Ragnar Kjartansson: “Me, My Mother, My Father, and I” New Museum, 2014
Ragnar Kjartansson may actually be one of the most important artist’s of our time. That’s right, you’ve read correctly. Kjartansson, born 1976 in Reykjavík, Iceland hasn’t limited himself to a particular media and in keeping his toolbox open, offers a brand of contemporary art that cannot be loosely defined. Since his well received “Bliss“ at Performa 11 (2011) at Abrons Art Center in New York, he has had several other live performances that all have required time, an audience, a plan and a soundtrack. Working with Kjartan Sveinsson, a former member of Sigur Ros, Kjartansson has composed songs that are performed, whether by voice or instrumentally, in duration and repeatedly, become something other than what they appear/seem to be. In 2013 alone, he worked with the rock group The National at MoMA PS1 “A Lot Of Sorrow” (2013) and Kjartan Sveinsson for “S.S. Hangover“ (2013) a performance at the 55th Biennale di Venezia. While a song is usually around 2/3 minutes he occupies the surrounding, chosen space of a particular venue and invisibly, expands into every nook and corner. Sound carries and not only within the confines of a walled interior, but also within the mind’s eye of the visitor and all of those present. The sound he chooses to brandish is never a pop song nor a jingle but rather something that forges its way into the emotional landscape accessed only by way of memory, melancholy, love and loss, the kind of feelings that everyone can relate to which often have their own chose soundtracks. Time can often be measured in song. Sound can be traced through experience, movement and tactile association. Something felt can also be revealed by the consummate realization of semiotics. Utilizing performance in a completely non-didactic way, these works allow for the viewer to insert his or her personal conjecture as a way to define or frame what is being experienced and/or felt. Not unlike models posing for a restless painter, Kjartansson’s characters move within the confines of their determined canvas while he conceptually paints the scene, specifically through the eyes and ears of others.
For his solo exhibition at the New Museum titled “Me, My Mother, My Father and I”, the artist has recruited 12 performers who walk around the 4th floor gallery singing acoustically, some strumming on guitars. Nothing is plugged in except for a refrigerator housing bottles of beer and water. Each day, during scheduled museum hours, the performers remain within the realm of the gallery, but can roam within this particular environment, each step carrying the possibility of altering a pitch, a head turn may affect the way that a voice responds in relationship to the proximity of a wall or distance from the ceiling. A few bare mattresses are strewn around along with several chairs and a couch. Lights are set low (dimmed) and walking into the gallery is at first as if walking into someone’s sparsely furnished practice space or living room.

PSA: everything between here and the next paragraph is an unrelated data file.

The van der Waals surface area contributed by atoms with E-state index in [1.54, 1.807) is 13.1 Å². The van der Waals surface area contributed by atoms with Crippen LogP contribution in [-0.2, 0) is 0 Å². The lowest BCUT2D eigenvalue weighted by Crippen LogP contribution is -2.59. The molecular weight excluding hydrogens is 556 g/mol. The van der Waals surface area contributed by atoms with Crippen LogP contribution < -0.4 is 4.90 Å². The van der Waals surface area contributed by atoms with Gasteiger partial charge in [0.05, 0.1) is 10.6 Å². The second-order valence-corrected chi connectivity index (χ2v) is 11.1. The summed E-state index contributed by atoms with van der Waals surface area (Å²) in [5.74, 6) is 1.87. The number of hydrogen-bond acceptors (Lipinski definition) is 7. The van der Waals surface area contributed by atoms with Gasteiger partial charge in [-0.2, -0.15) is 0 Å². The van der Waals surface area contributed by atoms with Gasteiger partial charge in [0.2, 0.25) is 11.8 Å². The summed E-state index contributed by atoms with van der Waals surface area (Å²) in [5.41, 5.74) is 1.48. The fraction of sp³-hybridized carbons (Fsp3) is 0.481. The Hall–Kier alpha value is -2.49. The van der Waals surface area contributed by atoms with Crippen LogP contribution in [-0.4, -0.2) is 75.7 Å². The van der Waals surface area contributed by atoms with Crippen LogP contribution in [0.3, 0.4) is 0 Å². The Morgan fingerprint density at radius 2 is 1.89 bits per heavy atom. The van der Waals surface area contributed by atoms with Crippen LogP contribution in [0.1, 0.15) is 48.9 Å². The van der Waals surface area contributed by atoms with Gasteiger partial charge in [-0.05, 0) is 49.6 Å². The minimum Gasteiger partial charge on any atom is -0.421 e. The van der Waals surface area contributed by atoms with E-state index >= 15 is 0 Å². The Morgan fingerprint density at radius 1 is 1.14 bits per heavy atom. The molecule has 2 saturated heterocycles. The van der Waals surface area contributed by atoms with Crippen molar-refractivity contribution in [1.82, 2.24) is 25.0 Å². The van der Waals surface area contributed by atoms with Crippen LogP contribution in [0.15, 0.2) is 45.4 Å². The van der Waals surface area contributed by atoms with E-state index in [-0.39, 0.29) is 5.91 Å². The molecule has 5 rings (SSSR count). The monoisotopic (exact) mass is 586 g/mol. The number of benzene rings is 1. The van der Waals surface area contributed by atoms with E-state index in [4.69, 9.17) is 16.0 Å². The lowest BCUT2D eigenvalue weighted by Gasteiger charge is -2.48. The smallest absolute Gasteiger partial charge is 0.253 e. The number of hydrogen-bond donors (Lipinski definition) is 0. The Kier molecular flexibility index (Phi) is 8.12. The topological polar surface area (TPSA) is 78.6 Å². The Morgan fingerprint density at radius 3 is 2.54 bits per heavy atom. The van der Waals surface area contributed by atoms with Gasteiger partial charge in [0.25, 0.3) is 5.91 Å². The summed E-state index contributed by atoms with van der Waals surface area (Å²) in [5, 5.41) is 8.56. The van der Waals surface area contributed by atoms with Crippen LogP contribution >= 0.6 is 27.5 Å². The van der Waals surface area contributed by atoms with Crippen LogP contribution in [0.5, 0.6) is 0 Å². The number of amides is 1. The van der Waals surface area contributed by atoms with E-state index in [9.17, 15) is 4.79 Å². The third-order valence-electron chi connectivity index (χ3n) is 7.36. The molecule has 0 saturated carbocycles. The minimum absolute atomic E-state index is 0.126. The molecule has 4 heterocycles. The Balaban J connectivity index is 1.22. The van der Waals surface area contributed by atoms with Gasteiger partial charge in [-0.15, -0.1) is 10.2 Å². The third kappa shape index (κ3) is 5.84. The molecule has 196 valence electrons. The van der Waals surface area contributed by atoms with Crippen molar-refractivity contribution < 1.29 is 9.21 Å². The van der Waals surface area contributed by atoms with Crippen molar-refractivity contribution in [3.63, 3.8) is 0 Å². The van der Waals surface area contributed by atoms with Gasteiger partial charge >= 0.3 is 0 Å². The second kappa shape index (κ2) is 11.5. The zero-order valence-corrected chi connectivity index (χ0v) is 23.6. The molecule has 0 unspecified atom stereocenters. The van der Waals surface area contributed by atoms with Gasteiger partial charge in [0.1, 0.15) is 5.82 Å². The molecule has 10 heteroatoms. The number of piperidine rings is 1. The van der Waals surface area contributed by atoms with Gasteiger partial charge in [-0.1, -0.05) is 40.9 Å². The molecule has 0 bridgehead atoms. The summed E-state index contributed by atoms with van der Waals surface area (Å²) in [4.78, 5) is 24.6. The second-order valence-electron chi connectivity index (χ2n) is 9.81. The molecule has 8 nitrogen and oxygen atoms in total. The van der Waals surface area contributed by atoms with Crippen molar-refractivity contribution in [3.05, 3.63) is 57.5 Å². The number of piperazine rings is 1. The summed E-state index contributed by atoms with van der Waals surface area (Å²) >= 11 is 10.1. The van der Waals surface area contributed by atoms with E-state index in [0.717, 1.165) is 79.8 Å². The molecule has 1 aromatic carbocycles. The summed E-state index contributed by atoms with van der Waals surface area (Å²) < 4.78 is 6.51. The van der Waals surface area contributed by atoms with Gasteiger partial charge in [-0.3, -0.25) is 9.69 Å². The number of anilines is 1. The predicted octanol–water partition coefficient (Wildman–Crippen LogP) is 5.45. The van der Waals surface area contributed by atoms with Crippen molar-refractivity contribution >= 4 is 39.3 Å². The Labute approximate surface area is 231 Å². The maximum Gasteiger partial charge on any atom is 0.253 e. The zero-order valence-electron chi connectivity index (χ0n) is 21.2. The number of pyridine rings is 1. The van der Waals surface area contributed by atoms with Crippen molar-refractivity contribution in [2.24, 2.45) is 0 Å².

The most fascinating aspect of the entire performance titled Take Me Here by the Dishwasher: Memorial for a Marriage (2011/2014), is the seed from which it, or rather the artist, was born. on the far west wall, is a clip from a movie, and a scripted scene between two actors who also happen to be the artist’s parents. The film, Morðsaga (1977), find the couple conversing in a kitchen, subtitles flying across the bottom of the screen;
Mom (housewife): This is it.
Dad (plumber): Is this it?
Mom: Yes, this is it. Do you think it can be fixed?
Dad: Yes, I am afraid so.
Mom: I’m desperate.
Dad: Don’t you worry now, I’ll fix it.
Mom: Show me what you can do!
Mom: Are you a man? Show me what you can do to me! Take off my clothes! Take me, take me here by the dishwasher!
It is these nine lines, that have been put to music and are sung in a round, the first line and last line lyrically overlapping. At first it is difficult to decipher or identify particular words, following a score, emphasis is placed on sound rather than meaning. “Take…..take me….by the dishwasherrrrrrrr” carries through the elevated ceiling, clear and crisp voices echoing in the scripted desperation, that eventually lead to the conception of Ragnar himself, the real-life couple, who according to family legend, conceived the artist the very next day after filming this very scene. Tapping into the mythology of one’s own inception is the cornerstone of the work, providing both an interlocking dialogue between life and death.
Here, the edited film clip plays on loop, the same loop that fills the gallery in sound, once, twice, hundreds of times. Time is required to fully appreciate the sculpture for what it is and for it to occupy space in the interior of your mind. It is a work meant to be carried, meant to be unknowingly hummed and if at it’s best, passed from the lips of one to another, on the streets on Manhattan, where the closest ceiling is the sky.
Performers include: Mike Bono, Turner Cody, Graham Corrigan, John Dydo, Jackson Fitzgerald, Kenji Herbert, Kevin Johnston, Miles Joseph, Asher Kurtz, Robert Leslie, Grady Owens, Kirk Schoenherr, and Max Zuckerman. Courtesy of the artist, Luhring Augustine, New York and i8, Reykjavik. The exhibition opened to the public May 7th and will close June 29th, 2014 and was curated by Massimiliano Gioni, Associate Director and Director of Exhibitions, and Margot Norton, Assistant Curator.